The Norrie State Dining Room in Government House Wellington features a long, extending table that dates from about 1880 and seats up to 26 guests.
The room is one of the most authentic in the House and has high heritage values. It is where State Dinners for visiting Heads of State are often held.
The room is named after Sir Willoughby (later Lord) and Lady Norrie (1952-7) who donated to New Zealand and Government House the remarkable royal portraits which are a feature of the room. In presenting the paintings to Prime Minister Holland, Lord Norrie said he was presenting the collection to thank New Zealand for the five happiest years of his life. The collection includes:
- The Children of Charles I, School of Sir Anthony van Dyck
- King Charles I, School of Sir Anthony van Dyck
- Queen Henrietta Maria (wife of Charles I), Albert Kraaft
- King Henry VIII, artist unknown – English School
- Queen Elizabeth I, Mather Brown
- King Edward VI, artist unknown
- Queen Mary I, Marcus Gheerserts the Younger
- King Charles II, artist unknown – English School
- King James II, artist unknown – English School
- Oliver Cromwell, Robert Walker
- King Richard II, artist unknown
- Prince George of Denmark (husband of Queen Anne), Sir Godfrey Kneller.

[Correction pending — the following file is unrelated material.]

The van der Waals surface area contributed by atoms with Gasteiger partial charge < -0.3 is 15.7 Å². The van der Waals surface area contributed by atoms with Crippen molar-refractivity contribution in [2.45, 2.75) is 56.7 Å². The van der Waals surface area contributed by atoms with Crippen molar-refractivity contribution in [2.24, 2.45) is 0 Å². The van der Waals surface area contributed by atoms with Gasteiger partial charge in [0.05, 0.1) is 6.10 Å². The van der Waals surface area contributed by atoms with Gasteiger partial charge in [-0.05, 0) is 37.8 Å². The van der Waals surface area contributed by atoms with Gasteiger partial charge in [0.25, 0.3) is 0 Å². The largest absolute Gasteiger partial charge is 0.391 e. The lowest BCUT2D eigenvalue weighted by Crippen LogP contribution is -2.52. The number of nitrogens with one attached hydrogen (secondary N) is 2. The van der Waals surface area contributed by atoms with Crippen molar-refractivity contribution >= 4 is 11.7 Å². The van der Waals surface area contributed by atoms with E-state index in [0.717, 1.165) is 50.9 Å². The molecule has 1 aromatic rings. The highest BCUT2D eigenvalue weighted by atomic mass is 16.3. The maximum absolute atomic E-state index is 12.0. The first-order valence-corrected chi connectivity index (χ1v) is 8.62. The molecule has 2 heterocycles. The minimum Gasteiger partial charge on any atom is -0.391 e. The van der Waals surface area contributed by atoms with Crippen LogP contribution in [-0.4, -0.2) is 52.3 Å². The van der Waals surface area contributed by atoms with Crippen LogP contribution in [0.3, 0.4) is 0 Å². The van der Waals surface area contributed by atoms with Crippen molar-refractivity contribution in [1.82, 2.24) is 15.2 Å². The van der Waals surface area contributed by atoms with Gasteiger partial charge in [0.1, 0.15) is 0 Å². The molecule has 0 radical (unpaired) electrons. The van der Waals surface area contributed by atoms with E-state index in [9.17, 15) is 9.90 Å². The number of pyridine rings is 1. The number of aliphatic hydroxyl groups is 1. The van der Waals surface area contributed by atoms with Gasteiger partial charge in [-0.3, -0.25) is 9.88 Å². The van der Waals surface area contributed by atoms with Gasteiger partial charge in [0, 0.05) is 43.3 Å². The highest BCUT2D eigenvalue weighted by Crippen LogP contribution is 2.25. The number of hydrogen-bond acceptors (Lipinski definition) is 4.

The 38 tapestry chairs were created in the 1950s by community groups around New Zealand for the visit of King George VI (which was cancelled due to his ill-health). The Country Women's Institute was heavily involved in this work, but other groups participated and a number of men undertook embroidery duties as well. On the back of each chair is the coat of arms of a New Zealand city or borough. The carver chairs (with arms) are the four major cities: Auckland, Wellington, Christchurch and Dunedin.
House silver in the room includes the statuette of the first Duke of Wellington riding his horse Copenhagen. The statuette was bought for the House during the term of Viscount Cobham, a kinsman. The Vogel Silver, including the large sterling epergne, was presented to Sir Julius Vogel by the people of Dunedin, and given to the House by Mrs Jocelyn Vogel, the widow of Prime Minister Sir Julius Vogel's grandson. More recent additions include the Spanish galleon, presented by King Juan Carlos of Spain when he stayed in the House in 1989, and the two silver pheasants which were given by Queen Beatrix of the Netherlands during a State Visit in 1992.
The large gilt mirror was once owned by Sir George Grey and the brass pendant candelabrum was found in storage and restored and hung by Lady Beattie, during Sir David Beattie’s term (1980-85). The fire screen is of silk needlework, dating from about 1850.
The narrow width axminster carpet is a heritage replica, based on photographs and inventories of the original, while the drapery fabric was closely matched to that shown in historic photographs.